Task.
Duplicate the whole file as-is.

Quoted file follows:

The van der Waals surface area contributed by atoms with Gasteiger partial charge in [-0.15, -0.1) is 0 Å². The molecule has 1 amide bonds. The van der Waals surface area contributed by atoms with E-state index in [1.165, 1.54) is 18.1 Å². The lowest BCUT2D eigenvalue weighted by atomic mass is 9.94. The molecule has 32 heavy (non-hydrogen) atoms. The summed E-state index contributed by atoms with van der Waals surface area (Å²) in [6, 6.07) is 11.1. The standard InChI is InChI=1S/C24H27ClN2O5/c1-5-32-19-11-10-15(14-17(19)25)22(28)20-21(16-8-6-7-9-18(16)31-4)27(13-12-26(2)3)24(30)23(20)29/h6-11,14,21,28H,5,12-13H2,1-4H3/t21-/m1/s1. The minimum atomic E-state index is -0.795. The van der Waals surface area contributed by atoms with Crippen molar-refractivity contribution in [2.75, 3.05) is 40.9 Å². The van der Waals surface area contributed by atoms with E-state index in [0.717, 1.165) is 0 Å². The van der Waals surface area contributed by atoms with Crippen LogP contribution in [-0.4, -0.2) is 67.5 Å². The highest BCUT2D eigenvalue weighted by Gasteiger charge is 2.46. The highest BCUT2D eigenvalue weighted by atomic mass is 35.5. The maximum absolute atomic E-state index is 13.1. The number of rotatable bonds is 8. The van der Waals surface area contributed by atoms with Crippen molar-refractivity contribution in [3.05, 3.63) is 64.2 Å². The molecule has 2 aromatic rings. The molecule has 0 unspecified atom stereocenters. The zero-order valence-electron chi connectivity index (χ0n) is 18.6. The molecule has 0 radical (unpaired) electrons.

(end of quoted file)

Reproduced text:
The van der Waals surface area contributed by atoms with Gasteiger partial charge in [-0.15, -0.1) is 0 Å². The molecule has 1 amide bonds. The van der Waals surface area contributed by atoms with E-state index in [1.165, 1.54) is 18.1 Å². The lowest BCUT2D eigenvalue weighted by atomic mass is 9.94. The molecule has 32 heavy (non-hydrogen) atoms. The summed E-state index contributed by atoms with van der Waals surface area (Å²) in [6, 6.07) is 11.1. The standard InChI is InChI=1S/C24H27ClN2O5/c1-5-32-19-11-10-15(14-17(19)25)22(28)20-21(16-8-6-7-9-18(16)31-4)27(13-12-26(2)3)24(30)23(20)29/h6-11,14,21,28H,5,12-13H2,1-4H3/t21-/m1/s1. The minimum atomic E-state index is -0.795. The van der Waals surface area contributed by atoms with Crippen molar-refractivity contribution in [2.75, 3.05) is 40.9 Å². The van der Waals surface area contributed by atoms with E-state index in [0.717, 1.165) is 0 Å². The van der Waals surface area contributed by atoms with Crippen LogP contribution in [-0.4, -0.2) is 67.5 Å². The highest BCUT2D eigenvalue weighted by Gasteiger charge is 2.46. The highest BCUT2D eigenvalue weighted by atomic mass is 35.5. The maximum absolute atomic E-state index is 13.1. The number of rotatable bonds is 8. The van der Waals surface area contributed by atoms with Crippen molar-refractivity contribution in [3.05, 3.63) is 64.2 Å². The molecule has 2 aromatic rings. The molecule has 0 unspecified atom stereocenters. The zero-order valence-electron chi connectivity index (χ0n) is 18.6. The molecule has 0 radical (unpaired) electrons.